• Commit hashes to the Git repository of the package and references to Flyspray tickets are converted to links automatically.
  • Long comments are collapsed and can be expanded on demand.

Voting for packages

One of the easiest activities for all Arch users is to browse the AUR and vote for their favourite packages using the online interface. All packages are eligible for adoption by a Package Maintainer for inclusion in the extra repository, and the vote count is one of the considerations in that process; it is in everyone's interest to vote!

Sign up on the AUR website to get a "Vote for this package" option while browsing packages. After signing up, it is also possible to vote from the commandline with aur-auto-vote-gitAUR.

Alternatively, if you have set up AUR SSH authentication, you can directly vote from the command line using your ssh key. This means that you will not need to save or type in your AUR password.

$ ssh vote package_name

Flagging packages out-of-date

First, you should flag the package out-of-date indicating details on why the package is outdated, preferably including links to the release announcement or the new release tarball.

You should also try to reach out to the maintainer directly by email. If there is no response from the maintainer after two weeks, you can file an orphan request. See AUR submission guidelines#Requests for details.

Note: VCS packages are not considered out of date when the pkgver changes; do not flag them as the maintainer will merely unflag the package and ignore you. AUR maintainers should not commit mere pkgver bumps.

Debugging the package build process

  1. Ensure your build environment is up-to-date by upgrading before building anything.
  2. Ensure you have base-devel installed.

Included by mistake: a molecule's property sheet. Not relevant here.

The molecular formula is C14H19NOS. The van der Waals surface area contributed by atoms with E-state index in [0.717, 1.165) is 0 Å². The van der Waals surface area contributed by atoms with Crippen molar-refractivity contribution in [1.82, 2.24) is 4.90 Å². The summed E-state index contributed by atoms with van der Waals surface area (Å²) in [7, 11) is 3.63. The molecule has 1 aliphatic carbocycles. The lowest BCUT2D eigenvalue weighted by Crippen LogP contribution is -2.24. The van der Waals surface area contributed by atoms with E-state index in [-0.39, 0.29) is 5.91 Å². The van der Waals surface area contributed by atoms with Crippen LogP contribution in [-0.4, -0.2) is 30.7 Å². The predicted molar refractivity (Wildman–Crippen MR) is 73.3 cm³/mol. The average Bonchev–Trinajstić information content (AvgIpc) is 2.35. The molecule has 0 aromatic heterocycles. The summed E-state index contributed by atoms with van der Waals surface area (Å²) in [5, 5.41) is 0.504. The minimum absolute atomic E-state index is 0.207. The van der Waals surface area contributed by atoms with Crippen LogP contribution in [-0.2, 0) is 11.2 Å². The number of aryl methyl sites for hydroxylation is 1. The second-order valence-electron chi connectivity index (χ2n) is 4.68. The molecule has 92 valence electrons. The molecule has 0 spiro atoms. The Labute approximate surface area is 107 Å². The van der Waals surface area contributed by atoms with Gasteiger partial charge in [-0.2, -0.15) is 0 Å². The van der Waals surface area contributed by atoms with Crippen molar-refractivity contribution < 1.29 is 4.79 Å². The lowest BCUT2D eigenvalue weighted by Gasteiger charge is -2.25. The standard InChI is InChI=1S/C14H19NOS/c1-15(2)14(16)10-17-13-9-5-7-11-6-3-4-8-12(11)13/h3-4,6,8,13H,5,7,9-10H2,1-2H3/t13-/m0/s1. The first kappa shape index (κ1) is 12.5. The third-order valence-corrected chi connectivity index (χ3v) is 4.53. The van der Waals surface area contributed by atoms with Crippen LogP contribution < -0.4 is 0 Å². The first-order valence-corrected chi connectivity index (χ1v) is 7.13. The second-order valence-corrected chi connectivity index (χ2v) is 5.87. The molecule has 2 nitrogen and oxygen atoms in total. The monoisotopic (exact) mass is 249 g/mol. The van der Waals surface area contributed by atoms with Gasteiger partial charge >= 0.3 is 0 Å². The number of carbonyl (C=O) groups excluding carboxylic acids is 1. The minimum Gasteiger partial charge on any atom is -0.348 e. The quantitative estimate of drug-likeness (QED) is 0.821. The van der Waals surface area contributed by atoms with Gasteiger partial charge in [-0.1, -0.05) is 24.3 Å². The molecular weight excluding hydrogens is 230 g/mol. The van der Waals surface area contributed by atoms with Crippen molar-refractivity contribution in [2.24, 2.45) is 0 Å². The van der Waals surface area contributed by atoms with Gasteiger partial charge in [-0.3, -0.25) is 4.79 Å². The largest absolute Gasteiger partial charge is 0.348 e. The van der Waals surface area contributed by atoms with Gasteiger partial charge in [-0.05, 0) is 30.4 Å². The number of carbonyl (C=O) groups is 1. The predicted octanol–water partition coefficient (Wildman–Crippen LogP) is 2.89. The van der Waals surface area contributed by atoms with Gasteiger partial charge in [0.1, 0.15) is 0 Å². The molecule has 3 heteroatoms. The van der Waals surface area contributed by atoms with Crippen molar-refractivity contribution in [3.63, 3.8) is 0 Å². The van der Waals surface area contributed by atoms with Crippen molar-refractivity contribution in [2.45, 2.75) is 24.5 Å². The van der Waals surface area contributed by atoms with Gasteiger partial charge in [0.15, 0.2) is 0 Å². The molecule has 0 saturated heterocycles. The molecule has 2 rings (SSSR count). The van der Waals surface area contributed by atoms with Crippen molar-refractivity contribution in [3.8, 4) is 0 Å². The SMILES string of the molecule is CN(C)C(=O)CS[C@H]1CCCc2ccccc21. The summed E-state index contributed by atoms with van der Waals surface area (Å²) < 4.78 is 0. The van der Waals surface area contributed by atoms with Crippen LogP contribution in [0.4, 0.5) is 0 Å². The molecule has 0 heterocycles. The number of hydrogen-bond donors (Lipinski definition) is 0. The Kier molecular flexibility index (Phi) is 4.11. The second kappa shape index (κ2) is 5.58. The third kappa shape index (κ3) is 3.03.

3. Use the -s option with makepkg to check and install all dependencies needed before starting the build process.
  4. Try the default makepkg configuration.
  5. See Makepkg#Troubleshooting for common issues.

If you are having trouble building a package, first read its PKGBUILD and the comments on its AUR page.

It is possible that a PKGBUILD is broken for everyone. If you cannot figure it out on your own, report it to the maintainer (e.g. by posting the errors you are getting in the comments on the AUR page). You may also seek help in the AUR Issues, Discussion & PKGBUILD Requests forum.

The reason might not be trivial after all. Custom CFLAGS, LDFLAGS and MAKEFLAGS can cause failures. To avoid problems caused by your particular system configuration, build packages in a clean chroot. If the build process still fails in a clean chroot, the issue is probably with the PKGBUILD.

See Creating packages#Checking package sanity about using namcap. If you would like to have a PKGBUILD reviewed, post it on the aur-general mailing list to get feedback from the Package Maintainers and fellow AUR members, or the Creating & Modifying Packages forum. You could also seek help in the IRC channel #archlinux-aur on the Libera Chat network.

Submitting packages

Users can share PKGBUILDs using the Arch User Repository. See AUR submission guidelines for details.

Web interface translation

See in the AUR source tree for information about creating and maintaining translation of the AUR Web Interface.


In the beginning, there was, and people contributed by simply uploading the PKGBUILD, the needed supplementary files, and the built package itself to the server. The package and associated files remained there until a "Trusted user" (renamed as Package Maintainer) saw the program and adopted it.

Then the Trusted User Repositories were born. Certain individuals in the community were allowed to host their own repositories for anyone to use. The AUR expanded on this basis, with the aim of making it both more flexible and more usable. In fact, the AUR maintainers were referred to as TUs (Trusted Users) until the change in naming to Package Maintainers.

Between 2015-06-08 and 2015-08-08, the AUR transitioned from version 3.5.1 to 4.0.0, introducing the use of Git repositories for publishing the PKGBUILDs. Existing packages were dropped unless manually migrated to the new infrastructure by their maintainers.

Git repositories for AUR3 packages

The AUR Archive on GitHub has a repository for every package that was in AUR 3 at the time of the migration. Alternatively, there is the aur3-mirror repository which provides the same.